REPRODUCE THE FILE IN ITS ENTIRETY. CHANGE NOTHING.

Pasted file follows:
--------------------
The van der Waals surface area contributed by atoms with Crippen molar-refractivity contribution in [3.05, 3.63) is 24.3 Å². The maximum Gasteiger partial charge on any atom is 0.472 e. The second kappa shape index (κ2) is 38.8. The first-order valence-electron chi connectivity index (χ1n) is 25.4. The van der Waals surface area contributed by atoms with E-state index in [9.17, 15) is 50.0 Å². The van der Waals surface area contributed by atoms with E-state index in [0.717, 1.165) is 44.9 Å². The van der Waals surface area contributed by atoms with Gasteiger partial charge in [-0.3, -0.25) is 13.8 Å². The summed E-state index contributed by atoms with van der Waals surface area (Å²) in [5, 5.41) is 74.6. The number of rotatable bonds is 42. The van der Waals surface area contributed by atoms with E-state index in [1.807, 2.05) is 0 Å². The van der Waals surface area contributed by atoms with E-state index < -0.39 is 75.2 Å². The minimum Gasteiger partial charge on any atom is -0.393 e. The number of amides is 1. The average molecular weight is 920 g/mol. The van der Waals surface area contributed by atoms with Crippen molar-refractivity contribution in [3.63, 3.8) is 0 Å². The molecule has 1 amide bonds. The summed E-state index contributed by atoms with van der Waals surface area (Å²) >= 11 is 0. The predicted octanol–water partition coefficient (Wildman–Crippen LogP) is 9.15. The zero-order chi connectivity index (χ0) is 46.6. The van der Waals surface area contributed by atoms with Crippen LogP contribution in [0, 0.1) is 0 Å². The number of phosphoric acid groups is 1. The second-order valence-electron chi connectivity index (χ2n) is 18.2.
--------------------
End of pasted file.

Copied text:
The van der Waals surface area contributed by atoms with Crippen molar-refractivity contribution in [3.05, 3.63) is 24.3 Å². The maximum Gasteiger partial charge on any atom is 0.472 e. The second kappa shape index (κ2) is 38.8. The first-order valence-electron chi connectivity index (χ1n) is 25.4. The van der Waals surface area contributed by atoms with E-state index in [9.17, 15) is 50.0 Å². The van der Waals surface area contributed by atoms with E-state index in [0.717, 1.165) is 44.9 Å². The van der Waals surface area contributed by atoms with Gasteiger partial charge in [-0.3, -0.25) is 13.8 Å². The summed E-state index contributed by atoms with van der Waals surface area (Å²) in [5, 5.41) is 74.6. The number of rotatable bonds is 42. The van der Waals surface area contributed by atoms with E-state index in [1.807, 2.05) is 0 Å². The van der Waals surface area contributed by atoms with E-state index < -0.39 is 75.2 Å². The minimum Gasteiger partial charge on any atom is -0.393 e. The number of amides is 1. The average molecular weight is 920 g/mol. The van der Waals surface area contributed by atoms with Crippen molar-refractivity contribution in [3.63, 3.8) is 0 Å². The molecule has 1 amide bonds. The summed E-state index contributed by atoms with van der Waals surface area (Å²) >= 11 is 0. The predicted octanol–water partition coefficient (Wildman–Crippen LogP) is 9.15. The zero-order chi connectivity index (χ0) is 46.6. The van der Waals surface area contributed by atoms with Crippen LogP contribution in [0, 0.1) is 0 Å². The number of phosphoric acid groups is 1. The second-order valence-electron chi connectivity index (χ2n) is 18.2.